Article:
Newspaper of The New York Herald, April 9, 1848, Page 1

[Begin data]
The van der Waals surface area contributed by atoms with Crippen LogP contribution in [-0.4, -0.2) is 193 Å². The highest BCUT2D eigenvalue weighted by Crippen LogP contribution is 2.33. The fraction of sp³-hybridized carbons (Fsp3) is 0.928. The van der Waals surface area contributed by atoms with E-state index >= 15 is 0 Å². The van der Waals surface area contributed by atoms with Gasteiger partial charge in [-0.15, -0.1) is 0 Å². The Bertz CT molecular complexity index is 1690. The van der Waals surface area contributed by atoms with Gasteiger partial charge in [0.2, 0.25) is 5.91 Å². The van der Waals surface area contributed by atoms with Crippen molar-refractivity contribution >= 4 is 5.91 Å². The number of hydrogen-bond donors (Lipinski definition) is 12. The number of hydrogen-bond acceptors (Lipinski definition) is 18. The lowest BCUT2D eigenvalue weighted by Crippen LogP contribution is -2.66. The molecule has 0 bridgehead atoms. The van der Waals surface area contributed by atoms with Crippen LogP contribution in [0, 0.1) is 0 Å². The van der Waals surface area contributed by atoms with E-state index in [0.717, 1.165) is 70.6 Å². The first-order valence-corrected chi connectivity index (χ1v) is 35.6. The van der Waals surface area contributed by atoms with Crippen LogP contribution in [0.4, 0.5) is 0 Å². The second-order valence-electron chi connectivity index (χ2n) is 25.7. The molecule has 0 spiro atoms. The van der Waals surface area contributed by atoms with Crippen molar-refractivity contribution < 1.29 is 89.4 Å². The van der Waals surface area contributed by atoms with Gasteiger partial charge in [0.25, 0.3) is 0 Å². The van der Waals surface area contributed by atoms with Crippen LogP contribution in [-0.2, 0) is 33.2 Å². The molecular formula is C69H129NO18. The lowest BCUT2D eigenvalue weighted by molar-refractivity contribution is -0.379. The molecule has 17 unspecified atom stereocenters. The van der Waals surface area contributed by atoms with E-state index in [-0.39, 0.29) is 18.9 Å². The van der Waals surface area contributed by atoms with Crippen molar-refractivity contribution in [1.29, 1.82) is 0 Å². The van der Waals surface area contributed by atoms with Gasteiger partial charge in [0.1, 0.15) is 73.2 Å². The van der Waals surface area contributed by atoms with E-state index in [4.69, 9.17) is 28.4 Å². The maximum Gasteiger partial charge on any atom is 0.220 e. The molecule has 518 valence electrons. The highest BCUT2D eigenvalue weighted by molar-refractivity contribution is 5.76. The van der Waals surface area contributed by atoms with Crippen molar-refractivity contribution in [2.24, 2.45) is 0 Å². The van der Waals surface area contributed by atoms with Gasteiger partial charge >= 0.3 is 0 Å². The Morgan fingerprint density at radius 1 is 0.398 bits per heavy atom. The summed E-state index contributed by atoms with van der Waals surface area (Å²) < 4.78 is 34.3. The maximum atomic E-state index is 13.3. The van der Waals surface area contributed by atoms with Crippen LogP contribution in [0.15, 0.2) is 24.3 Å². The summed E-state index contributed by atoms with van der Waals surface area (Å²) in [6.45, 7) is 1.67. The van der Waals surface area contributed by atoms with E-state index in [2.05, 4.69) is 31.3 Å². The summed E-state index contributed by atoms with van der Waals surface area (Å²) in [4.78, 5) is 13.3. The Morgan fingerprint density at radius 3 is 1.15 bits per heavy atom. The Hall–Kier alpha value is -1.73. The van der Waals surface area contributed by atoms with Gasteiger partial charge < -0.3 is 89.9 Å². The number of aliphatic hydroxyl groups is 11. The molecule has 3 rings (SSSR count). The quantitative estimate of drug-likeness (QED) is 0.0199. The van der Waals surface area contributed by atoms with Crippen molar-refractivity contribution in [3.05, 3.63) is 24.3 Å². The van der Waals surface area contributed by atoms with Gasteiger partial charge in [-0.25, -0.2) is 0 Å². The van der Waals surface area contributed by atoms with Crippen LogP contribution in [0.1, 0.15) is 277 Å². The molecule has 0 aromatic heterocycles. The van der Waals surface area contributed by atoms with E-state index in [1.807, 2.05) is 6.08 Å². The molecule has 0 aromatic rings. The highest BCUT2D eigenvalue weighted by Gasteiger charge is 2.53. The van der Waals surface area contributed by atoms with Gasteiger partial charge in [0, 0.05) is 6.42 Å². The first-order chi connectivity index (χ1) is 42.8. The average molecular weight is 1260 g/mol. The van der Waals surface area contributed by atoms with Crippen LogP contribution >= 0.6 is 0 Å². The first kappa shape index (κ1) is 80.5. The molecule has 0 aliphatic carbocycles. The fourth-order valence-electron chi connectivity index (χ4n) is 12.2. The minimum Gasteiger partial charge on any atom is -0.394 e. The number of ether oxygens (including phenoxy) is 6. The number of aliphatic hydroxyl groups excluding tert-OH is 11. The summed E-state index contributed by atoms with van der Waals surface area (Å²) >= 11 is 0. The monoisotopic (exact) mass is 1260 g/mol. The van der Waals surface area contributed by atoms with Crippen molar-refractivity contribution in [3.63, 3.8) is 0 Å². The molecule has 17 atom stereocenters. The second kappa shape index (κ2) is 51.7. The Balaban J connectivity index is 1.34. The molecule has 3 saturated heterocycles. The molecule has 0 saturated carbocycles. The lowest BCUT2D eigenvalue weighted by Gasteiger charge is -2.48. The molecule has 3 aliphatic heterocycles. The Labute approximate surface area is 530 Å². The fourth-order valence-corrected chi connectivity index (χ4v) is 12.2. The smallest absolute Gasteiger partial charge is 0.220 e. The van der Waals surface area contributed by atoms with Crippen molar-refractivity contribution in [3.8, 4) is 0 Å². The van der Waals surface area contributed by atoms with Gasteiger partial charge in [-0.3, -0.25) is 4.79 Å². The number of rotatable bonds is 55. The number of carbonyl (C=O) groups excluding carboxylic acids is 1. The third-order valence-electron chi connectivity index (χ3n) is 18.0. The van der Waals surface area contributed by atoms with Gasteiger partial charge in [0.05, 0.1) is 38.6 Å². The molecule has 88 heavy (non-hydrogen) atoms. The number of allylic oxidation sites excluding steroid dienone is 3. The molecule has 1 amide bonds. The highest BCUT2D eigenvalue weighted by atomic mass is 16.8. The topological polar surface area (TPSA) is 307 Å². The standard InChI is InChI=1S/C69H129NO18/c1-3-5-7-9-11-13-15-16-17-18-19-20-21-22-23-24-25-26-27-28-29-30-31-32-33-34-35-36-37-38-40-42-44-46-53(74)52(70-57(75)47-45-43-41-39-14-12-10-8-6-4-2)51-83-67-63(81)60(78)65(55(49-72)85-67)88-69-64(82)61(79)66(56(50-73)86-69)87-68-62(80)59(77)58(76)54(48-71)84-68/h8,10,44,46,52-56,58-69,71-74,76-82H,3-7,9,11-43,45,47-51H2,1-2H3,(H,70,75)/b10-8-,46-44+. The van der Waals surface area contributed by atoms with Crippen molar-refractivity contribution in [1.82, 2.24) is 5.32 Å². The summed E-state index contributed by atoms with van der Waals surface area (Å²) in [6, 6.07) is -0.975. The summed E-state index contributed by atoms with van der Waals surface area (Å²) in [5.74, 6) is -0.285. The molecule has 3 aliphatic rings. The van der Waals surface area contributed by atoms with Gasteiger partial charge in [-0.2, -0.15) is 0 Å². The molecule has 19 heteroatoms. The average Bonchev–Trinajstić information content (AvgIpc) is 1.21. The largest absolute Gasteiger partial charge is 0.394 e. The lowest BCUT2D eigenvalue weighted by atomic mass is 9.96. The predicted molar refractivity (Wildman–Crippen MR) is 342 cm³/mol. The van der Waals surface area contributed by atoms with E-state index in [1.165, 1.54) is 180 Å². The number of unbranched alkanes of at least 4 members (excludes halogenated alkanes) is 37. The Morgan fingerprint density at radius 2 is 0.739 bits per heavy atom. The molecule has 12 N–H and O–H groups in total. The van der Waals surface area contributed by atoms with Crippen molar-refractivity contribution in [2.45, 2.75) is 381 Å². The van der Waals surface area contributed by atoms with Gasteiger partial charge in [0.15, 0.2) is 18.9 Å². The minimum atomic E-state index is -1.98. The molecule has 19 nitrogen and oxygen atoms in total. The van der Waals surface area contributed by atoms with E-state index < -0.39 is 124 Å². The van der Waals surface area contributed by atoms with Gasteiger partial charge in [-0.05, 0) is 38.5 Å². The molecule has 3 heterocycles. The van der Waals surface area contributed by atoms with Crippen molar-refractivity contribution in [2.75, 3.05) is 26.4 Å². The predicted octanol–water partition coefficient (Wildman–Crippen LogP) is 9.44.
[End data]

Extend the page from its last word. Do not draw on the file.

Newspaper of The New York Herald dated April 9, 1848 Page 1